• the act of employing, using, or putting into service:the use of tools.
  • the state of being employed or used.
  • an instance or way of employing or using something:proper use of the tool; the painter's use of color.
  • a way of being employed or used;
    a purpose for which something is used:He was of temporary use. The instrument has different uses.
  • the power, right, or privilege of employing or using something:to lose the use of the right eye; to be denied the use of a library card.
  • service or advantage in or for being employed or used;
    utility or usefulness:of no practical use.
  • help; profit;
    resulting good:What's the use of pursuing the matter?
  • occasion or need, as for something to be employed or used:Would you have any use for another calendar?
  • continued, habitual, or customary employment or practice; custom:to follow the prevailing use of such occasions.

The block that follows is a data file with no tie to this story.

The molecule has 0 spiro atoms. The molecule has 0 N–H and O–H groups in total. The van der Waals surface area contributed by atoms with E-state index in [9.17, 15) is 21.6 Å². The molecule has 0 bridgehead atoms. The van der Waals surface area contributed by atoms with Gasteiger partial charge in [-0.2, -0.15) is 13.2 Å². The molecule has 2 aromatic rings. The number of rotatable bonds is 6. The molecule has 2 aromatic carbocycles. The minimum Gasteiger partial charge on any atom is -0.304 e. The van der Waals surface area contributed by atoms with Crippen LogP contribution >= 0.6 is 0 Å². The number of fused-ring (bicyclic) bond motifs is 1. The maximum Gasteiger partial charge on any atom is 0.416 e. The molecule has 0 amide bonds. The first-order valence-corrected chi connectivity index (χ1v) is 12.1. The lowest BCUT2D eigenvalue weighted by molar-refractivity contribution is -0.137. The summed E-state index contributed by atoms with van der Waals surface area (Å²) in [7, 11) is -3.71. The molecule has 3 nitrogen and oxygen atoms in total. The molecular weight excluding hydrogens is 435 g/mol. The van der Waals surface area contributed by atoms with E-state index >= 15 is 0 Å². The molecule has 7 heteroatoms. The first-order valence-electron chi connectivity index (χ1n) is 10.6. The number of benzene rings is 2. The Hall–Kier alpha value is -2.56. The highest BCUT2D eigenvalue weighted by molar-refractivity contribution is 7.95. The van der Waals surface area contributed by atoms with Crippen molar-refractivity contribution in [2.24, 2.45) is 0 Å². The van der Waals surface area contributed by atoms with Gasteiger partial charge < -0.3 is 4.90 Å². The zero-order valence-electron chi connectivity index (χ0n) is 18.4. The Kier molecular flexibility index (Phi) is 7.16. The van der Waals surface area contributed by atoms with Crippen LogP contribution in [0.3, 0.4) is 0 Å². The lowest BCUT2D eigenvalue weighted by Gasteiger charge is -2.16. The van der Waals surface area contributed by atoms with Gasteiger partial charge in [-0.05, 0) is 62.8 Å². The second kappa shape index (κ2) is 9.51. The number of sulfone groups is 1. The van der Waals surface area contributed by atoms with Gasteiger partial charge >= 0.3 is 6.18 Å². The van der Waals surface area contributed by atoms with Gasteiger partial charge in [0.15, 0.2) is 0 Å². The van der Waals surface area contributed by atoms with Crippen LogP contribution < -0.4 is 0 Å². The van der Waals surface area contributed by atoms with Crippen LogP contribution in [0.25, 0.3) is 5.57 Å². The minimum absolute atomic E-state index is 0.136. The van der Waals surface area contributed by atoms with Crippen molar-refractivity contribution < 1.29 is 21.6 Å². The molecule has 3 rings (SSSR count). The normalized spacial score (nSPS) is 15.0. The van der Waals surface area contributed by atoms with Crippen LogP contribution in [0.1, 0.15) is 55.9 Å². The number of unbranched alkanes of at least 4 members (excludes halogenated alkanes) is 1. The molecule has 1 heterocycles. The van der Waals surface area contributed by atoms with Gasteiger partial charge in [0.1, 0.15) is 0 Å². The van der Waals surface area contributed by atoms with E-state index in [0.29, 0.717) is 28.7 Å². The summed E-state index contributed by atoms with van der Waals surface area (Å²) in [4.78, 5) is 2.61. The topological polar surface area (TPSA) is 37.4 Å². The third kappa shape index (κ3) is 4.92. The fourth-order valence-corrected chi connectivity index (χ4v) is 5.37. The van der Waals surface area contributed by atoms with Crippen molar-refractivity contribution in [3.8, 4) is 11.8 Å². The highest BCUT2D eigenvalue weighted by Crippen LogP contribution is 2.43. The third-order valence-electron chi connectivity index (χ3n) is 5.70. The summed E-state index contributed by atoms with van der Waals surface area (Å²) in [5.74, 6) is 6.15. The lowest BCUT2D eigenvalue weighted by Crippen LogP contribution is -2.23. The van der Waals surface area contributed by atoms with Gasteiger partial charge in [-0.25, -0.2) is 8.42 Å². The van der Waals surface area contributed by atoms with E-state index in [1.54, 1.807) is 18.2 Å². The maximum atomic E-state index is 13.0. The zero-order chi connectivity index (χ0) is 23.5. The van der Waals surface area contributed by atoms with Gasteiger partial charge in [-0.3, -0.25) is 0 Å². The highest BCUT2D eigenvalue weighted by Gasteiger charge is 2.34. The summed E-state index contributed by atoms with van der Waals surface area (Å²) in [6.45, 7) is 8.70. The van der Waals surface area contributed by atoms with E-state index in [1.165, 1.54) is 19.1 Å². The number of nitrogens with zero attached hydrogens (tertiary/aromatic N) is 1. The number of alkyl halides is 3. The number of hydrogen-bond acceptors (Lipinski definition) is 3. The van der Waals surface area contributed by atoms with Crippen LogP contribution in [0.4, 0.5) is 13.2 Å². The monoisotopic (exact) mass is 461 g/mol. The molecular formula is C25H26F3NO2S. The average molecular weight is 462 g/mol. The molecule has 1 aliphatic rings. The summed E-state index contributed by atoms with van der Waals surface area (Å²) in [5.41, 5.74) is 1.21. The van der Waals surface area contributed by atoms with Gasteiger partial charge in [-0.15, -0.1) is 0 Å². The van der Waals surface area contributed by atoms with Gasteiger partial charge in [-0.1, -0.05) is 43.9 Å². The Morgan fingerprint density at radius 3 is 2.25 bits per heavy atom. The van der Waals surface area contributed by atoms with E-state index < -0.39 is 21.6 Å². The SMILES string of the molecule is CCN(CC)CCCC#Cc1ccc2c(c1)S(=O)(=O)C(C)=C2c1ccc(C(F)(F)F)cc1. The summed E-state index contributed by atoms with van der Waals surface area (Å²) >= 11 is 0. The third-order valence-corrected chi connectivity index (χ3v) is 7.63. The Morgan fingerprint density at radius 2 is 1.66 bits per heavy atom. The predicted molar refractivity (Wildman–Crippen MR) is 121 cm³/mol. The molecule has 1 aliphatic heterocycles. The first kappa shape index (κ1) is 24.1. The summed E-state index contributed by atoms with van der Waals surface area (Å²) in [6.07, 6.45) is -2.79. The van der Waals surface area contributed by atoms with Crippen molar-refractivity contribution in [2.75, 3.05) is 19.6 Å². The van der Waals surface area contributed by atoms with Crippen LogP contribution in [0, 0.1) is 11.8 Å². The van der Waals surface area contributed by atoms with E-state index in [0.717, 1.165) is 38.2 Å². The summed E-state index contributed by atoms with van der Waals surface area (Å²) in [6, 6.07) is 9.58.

• [Law.]
      • the enjoyment of property, as by the employment, occupation, or exercise of it.
      • the benefit or profit of lands and tenements in the possession of another who simply holds them for the beneficiary.
      • the equitable ownership of land to which the legal title is in another's name.
  • [Liturgy.]the distinctive form of ritual or of any liturgical observance used in a particular church, diocese, community, etc.
  • usual or customary experience.
  • have no use for: 
      • to have no occasion or need for:She appears to have no use for the city.
      • to refuse to tolerate; discount:He had no use for his brother.